• That Americans are a frightened people.
  • That the U.S. is struggling with who it is, where its going, and its place in the world.
  • That many Americans need someone or something to look up to but can’t find anything.
  • That many Americans “blindly follow” things such as media, public opinion, etc.
  • That many Americans “hide” behind political theory and use it as a defense.
  • That many Americans “hide” behind a  self-righteousness.
  • That there is no sense of unity in America.
  • That American females have serious “issues” and are looking in the wrong area for solutions (for example, “playing the victim”, having a job, or being a man isn’t going to save them).
  • That American society has become rather ridiculous.
  • That there are many Americans who are tired of this “politically correct” society and having to cater to insecure and uptight people.

In short, many Americans feel “empty”, so to speak.  They have nothing to believe in, to hope for, or look up to, nor do they know where they are going.  They have no god, no religion, no way of life, no social structure, no morality.  I tend to believe that a big cause for this is the shallow and superficial lifestyle that is rooted in money, materialism, and hedonism (the seeking of pleasure).  In other words, many Americans are suffering from the effects of an inadequate and shallow lifestyle.  Whats interesting is that they think this inadequate and shallow lifestyle is great.  This is the irony of America:  the U.S. has all this money and material items and things that cause pleasure, which appears so good and idealistic, but it doesn’t satisfy the “inner need” at all.  Instead, this inadequate and shallow lifestyle causes an “inner emptiness”.  

I also see a lot of this as a sign of being in the post cold war world In other words, since the end of the cold war the U.S. has lost the meaning, purpose, and unity that was prevalent during the cold war and which made the U.S. so “great”.  In many ways it shows how much the U.S. was impacted by the cold war.  During the cold war we were “great” . . . after the cold war we’re “unraveling”.  There’s no longer a war to rally behind, a reason to glorify our political theory, a reason to think we’re great.  Its as if the U.S. is lost, in a way.  To complicate it further, the fears that developed as a result of the cold war (such as the threat of world destruction or government control) are still unresolved and still felt.  During the cold war we had “fear and a cause” . . . now we have “fear and no cause”.  This, I think, came out in this election.  The cold war still hangs over us . . .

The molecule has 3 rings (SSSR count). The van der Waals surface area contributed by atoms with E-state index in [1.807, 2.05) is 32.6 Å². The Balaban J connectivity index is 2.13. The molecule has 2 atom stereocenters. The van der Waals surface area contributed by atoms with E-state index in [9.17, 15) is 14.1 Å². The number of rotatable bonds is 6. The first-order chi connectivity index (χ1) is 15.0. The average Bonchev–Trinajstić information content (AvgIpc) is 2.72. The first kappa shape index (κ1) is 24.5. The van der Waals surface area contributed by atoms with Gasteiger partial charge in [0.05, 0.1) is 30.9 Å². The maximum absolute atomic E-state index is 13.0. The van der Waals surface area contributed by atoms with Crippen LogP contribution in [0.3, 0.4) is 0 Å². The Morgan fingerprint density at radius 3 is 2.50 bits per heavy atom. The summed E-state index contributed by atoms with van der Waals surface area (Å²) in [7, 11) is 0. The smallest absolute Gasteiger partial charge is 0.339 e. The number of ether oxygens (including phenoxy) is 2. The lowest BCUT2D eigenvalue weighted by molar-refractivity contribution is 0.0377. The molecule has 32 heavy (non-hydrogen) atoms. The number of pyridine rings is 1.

In my opinion, this election has brought out the insecure and uptight American who, being unable to handle what they consider an insult, have over-reacted and blown things out of proportion. In so doing, they have revealed much of their insecurity and uncertainty about themselves. 


Looking at the situation, overall, it appears that the “insult issue” has placed something like a “stress” on American society which has, it seems to me, brought out many “issues”, character traits, dilemma’s, and qualities of the American character.  In this way, the “insult issue” has become a great revealing of the American character.  Because it is a “stress”, based on a dilemma, it has revealed aspects of how the American character perceives and deals with stress.  Some of these qualities include:

  • An insecurity
  • A self-righteousness
  • A quick tendency to blowing things out of proportion and making things worse than they are
  • A tendency to hysteria
  • A tendency to be gullible
  • A tendency to blame and accuse

To make it even more interesting, this whole this is a response to Trump’s character which is a very “American” character, reflecting conditions of the growth of America and so on (as described above). In this way, its almost like America is “struggling with itself”, from an overall holistic viewpoint.  Its struggling with its own mentality, its own history, its own dilemma’s, and its own character.  I tend to believe that what the “insult issue”, and this presidency, has brought out is a basic dilemma of America, of a country that has lost its unity, its vision, its belief, and its purpose. 

This dilemma, it seems to me, has been a quality that has been largely “unconscious” in the American mind hidden behind images of “American greatness”, commercialism, cell phones, graphics, and all the other stuff that has appeared recently.  Its like this stuff has almost covered this dilemma, keeping it from view.  Despite this, it lay there, unseen, smoldering.  Some of us noticed it, though, and it was referred to from time to time by various people including myself.

It also seems like these “unconscious” themes are dividing the U.S. and tearing it apart, at least on some levels of this society.  In this way, the themes brought out in the “insult issue” have a somewhat destructive and undermining quality to it.

It seems, to me, that there is probably some truth in these thoughts.

Copyright by Mike Michelsen

Posted in 2016 Presidential election and things associated with it, Current affairs and events, Government and politics, Historical stuff, Mass communication: media, social media, and the news, Mass hysteria and the mob, Modern life and society, The effects of WWII, the Nazi's, the Holocaust, the Cold War, and the Vietnam War era protests, The U.S. and American society | Tagged , , , , , , , , , , | Leave a comment

Thoughts on the “beating a dead horse era” and “sawdust knowledge” – some of the effects of exploiting things to death

In a recent conversation I said something interesting (I’m not sure what to make of it though):